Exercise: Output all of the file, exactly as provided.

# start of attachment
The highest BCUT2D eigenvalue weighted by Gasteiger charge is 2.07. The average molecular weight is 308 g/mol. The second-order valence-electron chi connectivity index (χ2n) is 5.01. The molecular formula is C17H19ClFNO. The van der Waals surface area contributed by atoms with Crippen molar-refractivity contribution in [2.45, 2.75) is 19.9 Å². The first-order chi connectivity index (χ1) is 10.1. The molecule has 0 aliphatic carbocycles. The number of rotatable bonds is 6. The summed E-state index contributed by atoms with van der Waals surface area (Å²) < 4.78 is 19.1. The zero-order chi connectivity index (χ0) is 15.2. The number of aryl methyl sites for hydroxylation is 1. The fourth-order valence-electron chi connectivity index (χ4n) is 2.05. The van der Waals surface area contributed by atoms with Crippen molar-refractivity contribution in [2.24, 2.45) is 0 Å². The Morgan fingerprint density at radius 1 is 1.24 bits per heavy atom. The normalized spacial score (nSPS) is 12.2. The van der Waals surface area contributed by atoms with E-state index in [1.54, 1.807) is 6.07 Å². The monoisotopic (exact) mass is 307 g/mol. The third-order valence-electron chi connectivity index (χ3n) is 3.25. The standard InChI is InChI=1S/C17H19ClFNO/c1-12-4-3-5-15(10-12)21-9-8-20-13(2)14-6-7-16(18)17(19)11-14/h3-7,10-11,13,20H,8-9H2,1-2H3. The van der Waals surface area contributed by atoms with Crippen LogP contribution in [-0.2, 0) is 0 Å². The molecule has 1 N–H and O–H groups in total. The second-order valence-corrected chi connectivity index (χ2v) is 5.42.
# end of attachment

The highest BCUT2D eigenvalue weighted by Gasteiger charge is 2.07. The average molecular weight is 308 g/mol. The second-order valence-electron chi connectivity index (χ2n) is 5.01. The molecular formula is C17H19ClFNO. The van der Waals surface area contributed by atoms with Crippen molar-refractivity contribution in [2.45, 2.75) is 19.9 Å². The first-order chi connectivity index (χ1) is 10.1. The molecule has 0 aliphatic carbocycles. The number of rotatable bonds is 6. The summed E-state index contributed by atoms with van der Waals surface area (Å²) < 4.78 is 19.1. The zero-order chi connectivity index (χ0) is 15.2. The number of aryl methyl sites for hydroxylation is 1. The fourth-order valence-electron chi connectivity index (χ4n) is 2.05. The van der Waals surface area contributed by atoms with Crippen molar-refractivity contribution in [2.24, 2.45) is 0 Å². The Morgan fingerprint density at radius 1 is 1.24 bits per heavy atom. The normalized spacial score (nSPS) is 12.2. The van der Waals surface area contributed by atoms with E-state index in [1.54, 1.807) is 6.07 Å². The monoisotopic (exact) mass is 307 g/mol. The third-order valence-electron chi connectivity index (χ3n) is 3.25. The standard InChI is InChI=1S/C17H19ClFNO/c1-12-4-3-5-15(10-12)21-9-8-20-13(2)14-6-7-16(18)17(19)11-14/h3-7,10-11,13,20H,8-9H2,1-2H3. The van der Waals surface area contributed by atoms with Crippen LogP contribution in [-0.2, 0) is 0 Å². The molecule has 1 N–H and O–H groups in total. The second-order valence-corrected chi connectivity index (χ2v) is 5.42.